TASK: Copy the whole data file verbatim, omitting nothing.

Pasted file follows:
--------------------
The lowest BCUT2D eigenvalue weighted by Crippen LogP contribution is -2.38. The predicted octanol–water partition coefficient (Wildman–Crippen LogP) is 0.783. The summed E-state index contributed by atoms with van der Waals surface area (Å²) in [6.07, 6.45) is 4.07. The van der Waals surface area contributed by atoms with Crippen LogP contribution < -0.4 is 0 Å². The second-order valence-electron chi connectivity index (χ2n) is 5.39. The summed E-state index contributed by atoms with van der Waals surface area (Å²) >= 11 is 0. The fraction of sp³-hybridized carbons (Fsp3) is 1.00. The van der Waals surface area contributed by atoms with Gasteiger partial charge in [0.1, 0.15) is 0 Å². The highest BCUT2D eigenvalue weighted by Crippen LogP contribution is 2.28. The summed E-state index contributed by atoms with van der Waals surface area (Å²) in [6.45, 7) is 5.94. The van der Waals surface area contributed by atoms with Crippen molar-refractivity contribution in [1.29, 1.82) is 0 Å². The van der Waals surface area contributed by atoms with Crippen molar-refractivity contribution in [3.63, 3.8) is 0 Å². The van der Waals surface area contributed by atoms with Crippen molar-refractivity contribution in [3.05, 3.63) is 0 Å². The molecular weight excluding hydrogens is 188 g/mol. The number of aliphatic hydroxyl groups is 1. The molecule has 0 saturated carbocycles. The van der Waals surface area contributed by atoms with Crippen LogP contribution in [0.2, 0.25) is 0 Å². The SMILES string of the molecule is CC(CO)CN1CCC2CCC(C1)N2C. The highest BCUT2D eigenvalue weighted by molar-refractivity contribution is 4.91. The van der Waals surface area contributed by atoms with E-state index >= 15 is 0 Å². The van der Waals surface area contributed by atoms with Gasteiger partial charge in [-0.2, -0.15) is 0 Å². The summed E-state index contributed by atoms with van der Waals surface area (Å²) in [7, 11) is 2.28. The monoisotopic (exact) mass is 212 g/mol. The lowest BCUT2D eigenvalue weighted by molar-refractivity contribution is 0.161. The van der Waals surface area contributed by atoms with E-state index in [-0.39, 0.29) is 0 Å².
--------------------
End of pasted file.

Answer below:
The lowest BCUT2D eigenvalue weighted by Crippen LogP contribution is -2.38. The predicted octanol–water partition coefficient (Wildman–Crippen LogP) is 0.783. The summed E-state index contributed by atoms with van der Waals surface area (Å²) in [6.07, 6.45) is 4.07. The van der Waals surface area contributed by atoms with Crippen LogP contribution < -0.4 is 0 Å². The second-order valence-electron chi connectivity index (χ2n) is 5.39. The summed E-state index contributed by atoms with van der Waals surface area (Å²) >= 11 is 0. The fraction of sp³-hybridized carbons (Fsp3) is 1.00. The van der Waals surface area contributed by atoms with Gasteiger partial charge in [0.1, 0.15) is 0 Å². The highest BCUT2D eigenvalue weighted by Crippen LogP contribution is 2.28. The summed E-state index contributed by atoms with van der Waals surface area (Å²) in [6.45, 7) is 5.94. The van der Waals surface area contributed by atoms with Crippen molar-refractivity contribution in [1.29, 1.82) is 0 Å². The van der Waals surface area contributed by atoms with Crippen molar-refractivity contribution in [3.63, 3.8) is 0 Å². The van der Waals surface area contributed by atoms with Crippen molar-refractivity contribution in [3.05, 3.63) is 0 Å². The molecular weight excluding hydrogens is 188 g/mol. The number of aliphatic hydroxyl groups is 1. The molecule has 0 saturated carbocycles. The van der Waals surface area contributed by atoms with Crippen LogP contribution in [0.2, 0.25) is 0 Å². The SMILES string of the molecule is CC(CO)CN1CCC2CCC(C1)N2C. The highest BCUT2D eigenvalue weighted by molar-refractivity contribution is 4.91. The van der Waals surface area contributed by atoms with E-state index >= 15 is 0 Å². The van der Waals surface area contributed by atoms with Gasteiger partial charge in [-0.2, -0.15) is 0 Å². The summed E-state index contributed by atoms with van der Waals surface area (Å²) in [7, 11) is 2.28. The monoisotopic (exact) mass is 212 g/mol. The lowest BCUT2D eigenvalue weighted by molar-refractivity contribution is 0.161. The van der Waals surface area contributed by atoms with E-state index in [-0.39, 0.29) is 0 Å².